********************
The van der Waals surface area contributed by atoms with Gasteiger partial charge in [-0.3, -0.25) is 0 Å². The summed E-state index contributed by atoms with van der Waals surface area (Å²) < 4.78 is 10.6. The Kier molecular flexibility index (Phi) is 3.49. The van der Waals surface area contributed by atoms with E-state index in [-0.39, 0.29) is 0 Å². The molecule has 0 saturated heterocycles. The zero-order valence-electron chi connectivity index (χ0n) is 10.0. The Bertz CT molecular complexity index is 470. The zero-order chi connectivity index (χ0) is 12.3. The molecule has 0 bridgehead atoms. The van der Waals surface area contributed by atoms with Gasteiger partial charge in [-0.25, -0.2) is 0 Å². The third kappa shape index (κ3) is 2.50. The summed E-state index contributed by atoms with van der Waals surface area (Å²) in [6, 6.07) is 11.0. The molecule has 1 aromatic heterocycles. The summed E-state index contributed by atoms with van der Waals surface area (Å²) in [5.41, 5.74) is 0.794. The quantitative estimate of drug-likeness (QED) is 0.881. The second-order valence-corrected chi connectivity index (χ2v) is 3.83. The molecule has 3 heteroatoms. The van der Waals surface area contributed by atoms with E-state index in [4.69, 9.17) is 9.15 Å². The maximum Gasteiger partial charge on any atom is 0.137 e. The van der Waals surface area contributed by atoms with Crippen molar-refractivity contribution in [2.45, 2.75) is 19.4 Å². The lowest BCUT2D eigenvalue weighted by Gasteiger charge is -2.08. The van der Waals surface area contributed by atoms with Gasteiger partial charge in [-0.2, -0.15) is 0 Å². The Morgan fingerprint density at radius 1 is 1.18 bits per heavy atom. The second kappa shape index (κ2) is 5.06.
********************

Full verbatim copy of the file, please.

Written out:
The van der Waals surface area contributed by atoms with Gasteiger partial charge in [-0.3, -0.25) is 0 Å². The summed E-state index contributed by atoms with van der Waals surface area (Å²) < 4.78 is 10.6. The Kier molecular flexibility index (Phi) is 3.49. The van der Waals surface area contributed by atoms with E-state index in [-0.39, 0.29) is 0 Å². The molecule has 0 saturated heterocycles. The zero-order valence-electron chi connectivity index (χ0n) is 10.0. The Bertz CT molecular complexity index is 470. The zero-order chi connectivity index (χ0) is 12.3. The molecule has 0 bridgehead atoms. The van der Waals surface area contributed by atoms with Gasteiger partial charge in [-0.25, -0.2) is 0 Å². The third kappa shape index (κ3) is 2.50. The summed E-state index contributed by atoms with van der Waals surface area (Å²) in [6, 6.07) is 11.0. The molecule has 1 aromatic heterocycles. The summed E-state index contributed by atoms with van der Waals surface area (Å²) in [5.41, 5.74) is 0.794. The quantitative estimate of drug-likeness (QED) is 0.881. The second-order valence-corrected chi connectivity index (χ2v) is 3.83. The molecule has 3 heteroatoms. The van der Waals surface area contributed by atoms with E-state index in [4.69, 9.17) is 9.15 Å². The maximum Gasteiger partial charge on any atom is 0.137 e. The van der Waals surface area contributed by atoms with Crippen molar-refractivity contribution in [2.45, 2.75) is 19.4 Å². The lowest BCUT2D eigenvalue weighted by Gasteiger charge is -2.08. The van der Waals surface area contributed by atoms with Gasteiger partial charge in [-0.2, -0.15) is 0 Å². The Morgan fingerprint density at radius 1 is 1.18 bits per heavy atom. The second kappa shape index (κ2) is 5.06.